Academic journal article The Qualitative Report

Use of Semi-Structured Interviews to Explore Competing Demands in a Prostate Cancer Prevention Intervention Clinical Trial (PCPICT)

Academic journal article The Qualitative Report

Use of Semi-Structured Interviews to Explore Competing Demands in a Prostate Cancer Prevention Intervention Clinical Trial (PCPICT)

Article excerpt

I, Dr. Crocker, conducted this research in partial fulfillment of the requirements for my doctorate in Applied Anthropology. During my doctoral program, I was uniquely situated, also working as a project director for a federally funded, multi-site, prostate cancer prevention intervention clinical trial (PCPICT). This resulted in the creation of a liminal space, often requiring navigation between the "rules" and languages of two very disparate worlds, biomedicine and anthropology, that seemed would never intersect. As the project director, I became increasingly aware of the challenges inherent in the design, implementation, and daily work of conducting a prostate cancer prevention trial. Simultaneously, through the requirements of the doctoral program, I experienced an increased skill set in which I acquired new perspectives and an expanded toolkit with which to examine the world. The overarching aim of my dissertation research was to show how the two worlds could merge, with each informing the other.

As project director, I had observed recruitment below goal at most sites participating in the PCPICT. Upon review of detailed screening logs, our team was able to delineate patient, protocol and infrastructure related barriers that were contributing (Kumar et ah, 2012). Similar challenges to recruitment in chemoprevention clinical trials had been welldocumented by others (Chlebowski, Menon, Chaisanguanthum, & Jackson, 2010; Ruffin & Baron, 2000). What we also recognized as an important influence in recruitment was the support of committed physicians (Kumar et ah, 2012). Referring physicians had been recognized in other arenas for the major role they play in getting patients involved in clinical trials (Ford et ak, 2003; Miller, Crabtree, McDaniel, & Stange, 1998). In fact, physician involvement is considered essential for the provision of much of today's healthcare, and physicians serve as a critical link in the chain of events leading to the delivery of preventative services including cancer screening (Jaén et al., 2001; Nutting et al., 2001). What had not been explored using qualitative methods, and was the driving force behind this project was the role of physicians as the "link" to participation in prostate cancer prevention intervention trials (as PCPICT gatekeepers).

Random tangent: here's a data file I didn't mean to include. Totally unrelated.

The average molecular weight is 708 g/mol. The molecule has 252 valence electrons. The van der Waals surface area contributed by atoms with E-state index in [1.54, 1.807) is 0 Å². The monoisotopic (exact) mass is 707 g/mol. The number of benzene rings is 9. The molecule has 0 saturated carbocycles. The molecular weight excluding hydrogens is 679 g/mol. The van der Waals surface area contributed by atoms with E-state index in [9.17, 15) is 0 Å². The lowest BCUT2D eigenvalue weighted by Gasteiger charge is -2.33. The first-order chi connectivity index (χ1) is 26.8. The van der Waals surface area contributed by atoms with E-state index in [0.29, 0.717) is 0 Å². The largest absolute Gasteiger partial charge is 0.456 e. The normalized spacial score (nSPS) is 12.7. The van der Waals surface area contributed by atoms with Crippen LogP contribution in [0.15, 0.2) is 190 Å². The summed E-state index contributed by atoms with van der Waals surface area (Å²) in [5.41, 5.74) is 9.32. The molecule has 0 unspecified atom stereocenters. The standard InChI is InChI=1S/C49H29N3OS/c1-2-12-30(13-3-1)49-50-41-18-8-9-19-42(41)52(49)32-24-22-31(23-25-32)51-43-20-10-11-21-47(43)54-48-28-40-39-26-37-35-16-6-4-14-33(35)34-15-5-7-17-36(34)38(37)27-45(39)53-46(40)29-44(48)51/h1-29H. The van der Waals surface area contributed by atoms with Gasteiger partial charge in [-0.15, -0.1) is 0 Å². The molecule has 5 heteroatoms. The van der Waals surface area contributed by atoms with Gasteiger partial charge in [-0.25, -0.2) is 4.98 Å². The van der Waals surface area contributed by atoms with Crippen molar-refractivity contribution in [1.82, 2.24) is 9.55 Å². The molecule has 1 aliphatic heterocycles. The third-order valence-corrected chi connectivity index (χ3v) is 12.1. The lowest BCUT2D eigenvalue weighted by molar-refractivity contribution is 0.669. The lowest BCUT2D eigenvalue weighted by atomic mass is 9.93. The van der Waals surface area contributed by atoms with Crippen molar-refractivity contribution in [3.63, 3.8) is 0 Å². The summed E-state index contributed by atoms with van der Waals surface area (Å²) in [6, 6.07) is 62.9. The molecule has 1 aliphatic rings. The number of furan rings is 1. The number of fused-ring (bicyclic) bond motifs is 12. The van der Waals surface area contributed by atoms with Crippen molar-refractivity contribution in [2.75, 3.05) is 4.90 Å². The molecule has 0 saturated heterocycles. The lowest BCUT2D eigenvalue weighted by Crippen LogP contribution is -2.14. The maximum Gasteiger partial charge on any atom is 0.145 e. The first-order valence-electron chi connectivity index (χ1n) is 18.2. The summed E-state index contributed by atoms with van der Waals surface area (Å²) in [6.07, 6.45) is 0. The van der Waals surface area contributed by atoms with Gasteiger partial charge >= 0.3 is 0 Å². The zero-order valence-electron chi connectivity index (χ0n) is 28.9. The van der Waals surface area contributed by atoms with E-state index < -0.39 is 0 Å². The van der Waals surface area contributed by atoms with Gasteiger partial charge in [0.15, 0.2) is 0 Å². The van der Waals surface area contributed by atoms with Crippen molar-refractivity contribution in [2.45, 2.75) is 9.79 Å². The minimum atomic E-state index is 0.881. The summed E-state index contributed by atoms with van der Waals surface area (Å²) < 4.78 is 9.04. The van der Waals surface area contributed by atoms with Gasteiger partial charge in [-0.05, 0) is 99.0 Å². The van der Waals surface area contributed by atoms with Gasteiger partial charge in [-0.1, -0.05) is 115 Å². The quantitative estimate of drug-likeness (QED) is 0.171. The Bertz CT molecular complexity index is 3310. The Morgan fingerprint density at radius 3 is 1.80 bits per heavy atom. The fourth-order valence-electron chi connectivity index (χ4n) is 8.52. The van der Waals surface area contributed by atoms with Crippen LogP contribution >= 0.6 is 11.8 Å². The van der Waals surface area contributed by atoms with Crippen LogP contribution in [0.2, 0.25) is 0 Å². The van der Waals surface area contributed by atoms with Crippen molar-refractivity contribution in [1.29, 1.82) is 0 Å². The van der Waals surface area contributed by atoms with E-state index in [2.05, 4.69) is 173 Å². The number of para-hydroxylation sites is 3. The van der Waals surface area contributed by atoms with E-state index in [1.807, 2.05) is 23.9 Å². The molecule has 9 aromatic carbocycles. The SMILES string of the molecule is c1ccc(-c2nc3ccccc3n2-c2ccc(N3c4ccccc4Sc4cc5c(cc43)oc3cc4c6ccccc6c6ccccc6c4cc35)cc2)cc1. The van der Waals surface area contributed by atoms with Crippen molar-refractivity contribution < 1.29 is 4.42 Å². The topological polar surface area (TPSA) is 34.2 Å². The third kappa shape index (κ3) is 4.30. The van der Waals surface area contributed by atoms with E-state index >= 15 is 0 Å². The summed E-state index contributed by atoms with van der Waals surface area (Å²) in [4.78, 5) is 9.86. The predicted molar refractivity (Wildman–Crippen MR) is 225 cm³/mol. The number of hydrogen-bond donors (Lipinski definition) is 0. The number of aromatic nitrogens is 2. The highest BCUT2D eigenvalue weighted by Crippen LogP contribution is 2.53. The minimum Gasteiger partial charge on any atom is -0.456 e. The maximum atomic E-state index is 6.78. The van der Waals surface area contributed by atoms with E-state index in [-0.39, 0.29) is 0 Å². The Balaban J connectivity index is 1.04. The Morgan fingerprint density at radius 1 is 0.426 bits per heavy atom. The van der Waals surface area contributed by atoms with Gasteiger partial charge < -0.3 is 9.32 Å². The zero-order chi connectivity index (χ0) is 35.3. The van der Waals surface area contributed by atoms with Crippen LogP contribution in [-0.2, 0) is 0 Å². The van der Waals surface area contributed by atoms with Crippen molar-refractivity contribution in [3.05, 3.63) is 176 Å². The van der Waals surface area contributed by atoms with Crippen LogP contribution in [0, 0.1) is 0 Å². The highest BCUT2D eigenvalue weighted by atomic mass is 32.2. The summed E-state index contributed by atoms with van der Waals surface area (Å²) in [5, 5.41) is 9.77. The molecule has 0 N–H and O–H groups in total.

Stange and Nutting (1994) used the theory of competing demands to describe the multiple factors competing for the provision and delivery of preventative services by primary care physicians. The main components (physician, patient, and practice environment) are thought to be influenced by factors such as attitudes, knowledge, expectations, practice organization, and alternative demands. As a result, the multiple demands of the medical encounter compete with those related to prevention during the limited time available. The end result is that not all issues receive attention at a specific visit, with preventative services often peripheral to other priorities (Stange & Nutting, 1994). Competing demands have also been found to vie for physicians' attention and resources beyond the primary care arena. Joseph and Dohan (2009) report a similar influence in recruitment to therapeutic clinical trials. I began to wonder what role "competing demands" was playing in referral and recruitment to the PCPICT.

The dearth of literature on the interaction of these demands in the context of a prostate cancer prevention intervention clinical trial (PCPICT), a growing area of research with unique recruitment challenges, suggested a research gap. I wanted to explore the concept of competing demands as a factor influencing physician participation in the PCPICT. I proposed this starting point to explore the individual provider and structural level factors that were influencing participation in the PCPICT. This critical first would help to provide an indepth understanding of the multitude of factors influencing a physician's participation. In turn, after identification we could focus on solutions. …

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